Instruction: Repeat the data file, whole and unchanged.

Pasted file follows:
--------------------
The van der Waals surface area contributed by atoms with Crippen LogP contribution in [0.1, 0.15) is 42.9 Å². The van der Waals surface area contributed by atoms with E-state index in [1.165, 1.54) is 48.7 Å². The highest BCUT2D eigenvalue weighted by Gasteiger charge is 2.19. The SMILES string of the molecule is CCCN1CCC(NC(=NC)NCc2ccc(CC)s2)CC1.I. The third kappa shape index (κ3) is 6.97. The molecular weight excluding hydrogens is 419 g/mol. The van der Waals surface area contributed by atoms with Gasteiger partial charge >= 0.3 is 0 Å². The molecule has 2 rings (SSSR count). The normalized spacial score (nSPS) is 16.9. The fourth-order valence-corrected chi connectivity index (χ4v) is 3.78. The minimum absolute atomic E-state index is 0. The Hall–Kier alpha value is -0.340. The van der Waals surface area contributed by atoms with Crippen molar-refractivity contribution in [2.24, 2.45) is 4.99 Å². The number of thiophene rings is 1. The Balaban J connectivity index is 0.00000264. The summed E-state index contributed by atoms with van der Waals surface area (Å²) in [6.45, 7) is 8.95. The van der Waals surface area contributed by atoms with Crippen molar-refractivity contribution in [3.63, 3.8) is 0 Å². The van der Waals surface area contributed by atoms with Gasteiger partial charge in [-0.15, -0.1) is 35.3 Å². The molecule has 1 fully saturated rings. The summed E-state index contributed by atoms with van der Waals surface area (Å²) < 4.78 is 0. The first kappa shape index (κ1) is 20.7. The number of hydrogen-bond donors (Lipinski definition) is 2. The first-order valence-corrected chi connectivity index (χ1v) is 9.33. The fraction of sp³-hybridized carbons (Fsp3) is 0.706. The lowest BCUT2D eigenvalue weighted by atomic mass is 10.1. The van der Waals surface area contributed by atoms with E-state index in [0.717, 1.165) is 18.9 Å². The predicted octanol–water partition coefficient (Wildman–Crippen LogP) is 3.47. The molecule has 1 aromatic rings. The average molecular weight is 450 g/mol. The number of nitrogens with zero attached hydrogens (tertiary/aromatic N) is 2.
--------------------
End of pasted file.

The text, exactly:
The van der Waals surface area contributed by atoms with Crippen LogP contribution in [0.1, 0.15) is 42.9 Å². The van der Waals surface area contributed by atoms with E-state index in [1.165, 1.54) is 48.7 Å². The highest BCUT2D eigenvalue weighted by Gasteiger charge is 2.19. The SMILES string of the molecule is CCCN1CCC(NC(=NC)NCc2ccc(CC)s2)CC1.I. The third kappa shape index (κ3) is 6.97. The molecular weight excluding hydrogens is 419 g/mol. The van der Waals surface area contributed by atoms with Gasteiger partial charge >= 0.3 is 0 Å². The molecule has 2 rings (SSSR count). The normalized spacial score (nSPS) is 16.9. The fourth-order valence-corrected chi connectivity index (χ4v) is 3.78. The minimum absolute atomic E-state index is 0. The Hall–Kier alpha value is -0.340. The van der Waals surface area contributed by atoms with Crippen molar-refractivity contribution in [2.24, 2.45) is 4.99 Å². The number of thiophene rings is 1. The Balaban J connectivity index is 0.00000264. The summed E-state index contributed by atoms with van der Waals surface area (Å²) in [6.45, 7) is 8.95. The van der Waals surface area contributed by atoms with Crippen molar-refractivity contribution in [3.63, 3.8) is 0 Å². The van der Waals surface area contributed by atoms with Gasteiger partial charge in [-0.15, -0.1) is 35.3 Å². The molecule has 1 fully saturated rings. The summed E-state index contributed by atoms with van der Waals surface area (Å²) < 4.78 is 0. The first kappa shape index (κ1) is 20.7. The number of hydrogen-bond donors (Lipinski definition) is 2. The first-order valence-corrected chi connectivity index (χ1v) is 9.33. The fraction of sp³-hybridized carbons (Fsp3) is 0.706. The lowest BCUT2D eigenvalue weighted by atomic mass is 10.1. The van der Waals surface area contributed by atoms with E-state index in [0.717, 1.165) is 18.9 Å². The predicted octanol–water partition coefficient (Wildman–Crippen LogP) is 3.47. The molecule has 1 aromatic rings. The average molecular weight is 450 g/mol. The number of nitrogens with zero attached hydrogens (tertiary/aromatic N) is 2.